Osteoporosis, not just a woman's disease
Each year nearly two million Americans suffer osteoporosis-related fractures, and as the population ages that number is expected to increase dramatically, placing a major burden on the health care system. While osteoporosis prevention and treatment efforts have historically been focused on post-menopausal women, a new study from Beth Israel Deaconess Medical Center (BIDMC) suggests that critical opportunities are being lost by not focusing more attention on bone loss and fracture risk in older men.
"Given that the prevalence of fragility fractures among men is expected to increase threefold by the year 2050, adequately evaluating and treating men for osteoporosis is of paramount importance," said lead author Tamara Rozental, MD, an investigator in BIDMC's Department of Orthopedic Surgery.
The study results appear online November 5th in The Journal of Bone and Joint Surgery.
Rozental, who specializes in hand, wrist and elbow injuries, examined five years of data (2007-2012) from patients who suffered a distal radial fracture, a break near the wrist end of the radius, the larger of the two long bones in the forearm.
"We know that a distal radial fracture can often be an early indication of bone loss. We typically see this type of fracture 10 to 15 years before we might see a hip fracture," said Rozental, an Associate Professor of Orthopedic Surgery at Harvard Medical School (HMS). "When we treat fractures of the wrist, it gives us the opportunity to do a bone mass density (BMD) evaluation and, if necessary, get patients into treatment with the goal of preventing more serious injury, like a hip fracture down the line."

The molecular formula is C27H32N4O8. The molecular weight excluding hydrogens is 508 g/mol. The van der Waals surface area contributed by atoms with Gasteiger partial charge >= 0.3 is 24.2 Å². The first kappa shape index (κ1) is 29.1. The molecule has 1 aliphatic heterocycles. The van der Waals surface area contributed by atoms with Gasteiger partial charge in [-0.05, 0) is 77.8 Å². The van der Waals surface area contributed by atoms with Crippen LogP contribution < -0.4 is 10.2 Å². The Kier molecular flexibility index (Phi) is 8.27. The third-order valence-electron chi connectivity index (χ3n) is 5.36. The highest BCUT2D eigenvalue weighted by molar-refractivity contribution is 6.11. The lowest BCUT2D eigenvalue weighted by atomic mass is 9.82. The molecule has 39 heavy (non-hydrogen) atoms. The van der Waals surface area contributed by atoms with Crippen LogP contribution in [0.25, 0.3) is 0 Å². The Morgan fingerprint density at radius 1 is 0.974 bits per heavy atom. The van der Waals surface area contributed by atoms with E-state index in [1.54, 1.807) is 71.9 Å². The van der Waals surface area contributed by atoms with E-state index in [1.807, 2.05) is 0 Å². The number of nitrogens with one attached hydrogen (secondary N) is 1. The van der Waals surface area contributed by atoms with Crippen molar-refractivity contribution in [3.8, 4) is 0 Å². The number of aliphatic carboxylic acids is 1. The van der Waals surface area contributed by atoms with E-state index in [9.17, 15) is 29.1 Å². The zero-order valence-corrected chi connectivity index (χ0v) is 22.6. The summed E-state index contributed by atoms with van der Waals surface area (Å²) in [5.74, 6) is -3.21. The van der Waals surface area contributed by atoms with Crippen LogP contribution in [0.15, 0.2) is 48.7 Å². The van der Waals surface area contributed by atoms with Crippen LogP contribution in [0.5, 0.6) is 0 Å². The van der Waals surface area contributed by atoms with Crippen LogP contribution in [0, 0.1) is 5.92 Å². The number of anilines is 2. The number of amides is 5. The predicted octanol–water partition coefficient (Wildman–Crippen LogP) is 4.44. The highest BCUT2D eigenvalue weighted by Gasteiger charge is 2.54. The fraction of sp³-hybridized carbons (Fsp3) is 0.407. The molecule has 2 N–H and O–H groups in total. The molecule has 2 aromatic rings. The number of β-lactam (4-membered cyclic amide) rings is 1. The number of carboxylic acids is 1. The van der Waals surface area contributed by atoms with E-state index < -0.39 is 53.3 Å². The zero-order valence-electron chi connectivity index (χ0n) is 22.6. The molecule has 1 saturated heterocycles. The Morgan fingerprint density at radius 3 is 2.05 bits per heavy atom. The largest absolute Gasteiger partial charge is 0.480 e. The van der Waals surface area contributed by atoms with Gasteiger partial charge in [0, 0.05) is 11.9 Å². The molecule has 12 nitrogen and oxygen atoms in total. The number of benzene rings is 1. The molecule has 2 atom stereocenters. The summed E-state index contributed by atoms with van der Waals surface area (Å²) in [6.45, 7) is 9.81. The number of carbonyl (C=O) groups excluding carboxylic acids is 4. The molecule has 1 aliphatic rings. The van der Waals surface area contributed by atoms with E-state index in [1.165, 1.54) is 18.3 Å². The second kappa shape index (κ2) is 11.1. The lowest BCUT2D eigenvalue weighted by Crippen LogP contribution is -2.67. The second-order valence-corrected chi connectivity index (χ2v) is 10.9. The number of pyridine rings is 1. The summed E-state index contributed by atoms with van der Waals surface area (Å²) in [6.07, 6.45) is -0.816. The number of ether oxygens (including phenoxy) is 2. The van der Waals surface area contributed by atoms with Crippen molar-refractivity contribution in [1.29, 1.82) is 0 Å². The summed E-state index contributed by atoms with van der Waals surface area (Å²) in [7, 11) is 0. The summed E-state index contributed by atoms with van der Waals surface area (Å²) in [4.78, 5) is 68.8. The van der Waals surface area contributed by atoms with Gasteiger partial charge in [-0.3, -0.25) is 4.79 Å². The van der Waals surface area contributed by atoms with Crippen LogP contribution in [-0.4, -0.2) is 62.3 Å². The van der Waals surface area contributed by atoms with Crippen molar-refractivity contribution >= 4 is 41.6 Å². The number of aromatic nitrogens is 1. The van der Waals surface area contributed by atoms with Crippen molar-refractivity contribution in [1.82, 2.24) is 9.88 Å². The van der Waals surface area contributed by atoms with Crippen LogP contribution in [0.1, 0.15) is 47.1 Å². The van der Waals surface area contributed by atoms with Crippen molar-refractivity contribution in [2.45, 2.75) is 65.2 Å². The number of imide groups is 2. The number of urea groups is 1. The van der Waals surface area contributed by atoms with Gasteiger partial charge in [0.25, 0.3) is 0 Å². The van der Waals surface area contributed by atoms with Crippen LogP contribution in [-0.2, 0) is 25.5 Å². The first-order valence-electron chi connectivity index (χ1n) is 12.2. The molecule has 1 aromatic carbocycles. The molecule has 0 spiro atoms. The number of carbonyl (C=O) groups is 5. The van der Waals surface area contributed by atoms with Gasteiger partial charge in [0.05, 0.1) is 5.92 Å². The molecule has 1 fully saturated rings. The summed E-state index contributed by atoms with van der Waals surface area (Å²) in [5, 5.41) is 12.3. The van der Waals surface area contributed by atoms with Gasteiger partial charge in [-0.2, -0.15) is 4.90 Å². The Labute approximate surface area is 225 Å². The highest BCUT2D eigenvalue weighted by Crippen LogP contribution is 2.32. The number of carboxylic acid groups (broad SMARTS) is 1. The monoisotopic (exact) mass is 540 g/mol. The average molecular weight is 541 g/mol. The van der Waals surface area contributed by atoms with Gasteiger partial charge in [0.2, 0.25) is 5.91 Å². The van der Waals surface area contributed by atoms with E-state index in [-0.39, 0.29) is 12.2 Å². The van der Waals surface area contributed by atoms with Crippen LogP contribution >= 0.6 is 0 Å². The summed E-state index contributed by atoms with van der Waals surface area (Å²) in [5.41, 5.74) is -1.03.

Even though existing clinical practice guidelines recommend BMD evaluation after hip fracture for both men and women, studies continue to show that screening rates are unacceptably low, particularly among men, highlighting a critical gap in care. Rozental examined the data to see if the same trend would play out when examining clinical follow up to wrist fractures.
Rozental found that following a wrist fracture, 53 percent of women received Dual X-ray Absorptiometry, the preferred technique for measuring bone mineral density, compared with only 18 percent of men. Additionally, 21 percent of men versus 55 percent of women initiated treatment with calcium and vitamin D supplements within six months of injury, and three percent of men versus 22 percent of women started taking bisphosphonates, a common drug treatment for increasing bone mass.
"We think it's important to reinforce the fact that osteoporosis is not just a woman's disease," said Rozental. Studies have shown that men have twice the mortality rate of women both during initial hospitalization and in the year following a hip fracture. Survival rates following a wrist fracture, the number-one upper extremity fracture in older adults, also are lower among men.
"Treating men for bone fractures, but not the underlying cause, places them at a greater risk for future bone breaks and related complications," said Rozental. "The results of this study lead us to suggest that men over the age of 50 with fractures of the distal radius should undergo further clinical assessment and bone density testing to better identify those at high risk for future fracture as well as those who would benefit from further treatment."